Submitted for your approval, part two of our epic study of Rod Serling’s World War II PTSD-demon-exorcizing Twilight Zone episodes. This time we’re neck-deep in the Pacific Theater side of things, which happens to be where Serling served---- so the episodes we’re covering (“The Purple Testament” and “A Quality of Mercy,” plus “The Encounter” for good measure) have an added bit of emotional and existential weight to ‘em. Listen with horror as host Craig tries to keep things light in the face of such grim thematic material. If nothing else, our old buddy Dr. Reba Wissner shows up to make it all worthwhile whilst sparking copious amounts of unbridled joy.
“Strange Girl” performed by Hubert Laws (from the album Flute By-Laws, copyright 1966 by Atlantic Records)
“Over There” performed by Bob Crosby and His Orchestra (copyright 1942 by Decca Records)
“Turning Japanese” performed by The Vapors (from the album New Clear Days, copyright 1980 by United Artists Records)
“America, Fuck Yeah” and “America, Fuck Yeah (Symphony Bummer Remix)” written and performed by Trey Parker (from the album Team America World Police: Music from the Motion Picture, copyright 2004 by Atlantic Records)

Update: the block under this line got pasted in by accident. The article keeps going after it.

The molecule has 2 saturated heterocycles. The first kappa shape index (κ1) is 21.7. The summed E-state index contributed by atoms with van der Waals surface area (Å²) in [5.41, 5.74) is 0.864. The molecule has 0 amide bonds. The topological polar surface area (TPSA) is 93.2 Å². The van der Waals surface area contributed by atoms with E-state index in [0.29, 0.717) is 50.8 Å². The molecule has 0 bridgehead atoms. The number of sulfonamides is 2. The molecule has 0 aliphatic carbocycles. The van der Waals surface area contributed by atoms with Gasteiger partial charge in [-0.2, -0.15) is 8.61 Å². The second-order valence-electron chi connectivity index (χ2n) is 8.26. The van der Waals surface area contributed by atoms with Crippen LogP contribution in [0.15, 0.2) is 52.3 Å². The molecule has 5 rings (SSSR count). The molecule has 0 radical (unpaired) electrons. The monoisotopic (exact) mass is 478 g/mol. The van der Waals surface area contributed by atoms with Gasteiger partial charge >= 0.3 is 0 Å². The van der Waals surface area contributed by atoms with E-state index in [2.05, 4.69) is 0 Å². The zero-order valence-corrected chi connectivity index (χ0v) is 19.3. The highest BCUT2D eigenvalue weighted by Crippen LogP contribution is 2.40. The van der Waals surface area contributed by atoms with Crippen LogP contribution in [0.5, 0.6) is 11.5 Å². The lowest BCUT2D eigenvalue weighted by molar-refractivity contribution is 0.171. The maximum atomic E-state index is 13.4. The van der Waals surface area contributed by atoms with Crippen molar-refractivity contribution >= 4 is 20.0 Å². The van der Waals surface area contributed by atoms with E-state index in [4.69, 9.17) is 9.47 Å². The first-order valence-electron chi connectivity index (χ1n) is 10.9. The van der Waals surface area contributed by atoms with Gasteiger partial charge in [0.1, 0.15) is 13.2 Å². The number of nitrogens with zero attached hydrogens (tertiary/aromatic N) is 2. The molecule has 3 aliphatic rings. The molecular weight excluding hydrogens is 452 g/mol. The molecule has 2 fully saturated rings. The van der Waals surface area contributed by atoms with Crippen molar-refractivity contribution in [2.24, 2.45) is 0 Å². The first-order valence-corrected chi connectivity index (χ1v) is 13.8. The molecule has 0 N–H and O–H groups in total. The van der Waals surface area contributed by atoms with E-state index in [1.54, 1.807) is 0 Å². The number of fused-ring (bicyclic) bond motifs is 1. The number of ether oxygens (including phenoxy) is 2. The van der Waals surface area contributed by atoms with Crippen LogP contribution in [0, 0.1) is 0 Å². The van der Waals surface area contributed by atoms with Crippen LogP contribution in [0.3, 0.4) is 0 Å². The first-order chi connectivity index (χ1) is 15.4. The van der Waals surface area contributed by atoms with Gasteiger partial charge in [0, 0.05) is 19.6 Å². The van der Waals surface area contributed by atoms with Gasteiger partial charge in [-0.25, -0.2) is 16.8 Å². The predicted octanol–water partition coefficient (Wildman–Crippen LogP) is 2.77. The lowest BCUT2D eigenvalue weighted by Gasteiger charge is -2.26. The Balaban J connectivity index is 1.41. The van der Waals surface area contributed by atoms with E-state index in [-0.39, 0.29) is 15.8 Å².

Main title theme from the film Detour composed and conducted by Leo Erdody (copyright 1945 by Producers Releasing Corporation)
Main title theme from the film Cry Terror! Composed and conducted by Howard Jackson (copyright 1958 by Metro-Goldwyn-Mayer)
The American Masters documentary on Serling, Submitted for Your Approval, in blurry low-resolution on YouTube:
The Complete CBS Twilight Zone broadcast history, courtesy of The TZ Café’s Dan Hollis:
My 2013 study of The Twilight Zone’s legendary Lost Five:
Articles on the tragic accident during the shooting of Twilight Zone: The Movie:
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Between Light and Shadow: A Twilight Zone Podcast is a nonprofit podcast. Music clips and dialogue excerpts used herein are the property of their respective copyright owners; we claim no ownership of these materials. Their use is strictly for illustrative purposes and should be considered Fair Use as stated in the Copyright Act of 1976, 17 U.S.C. section 107.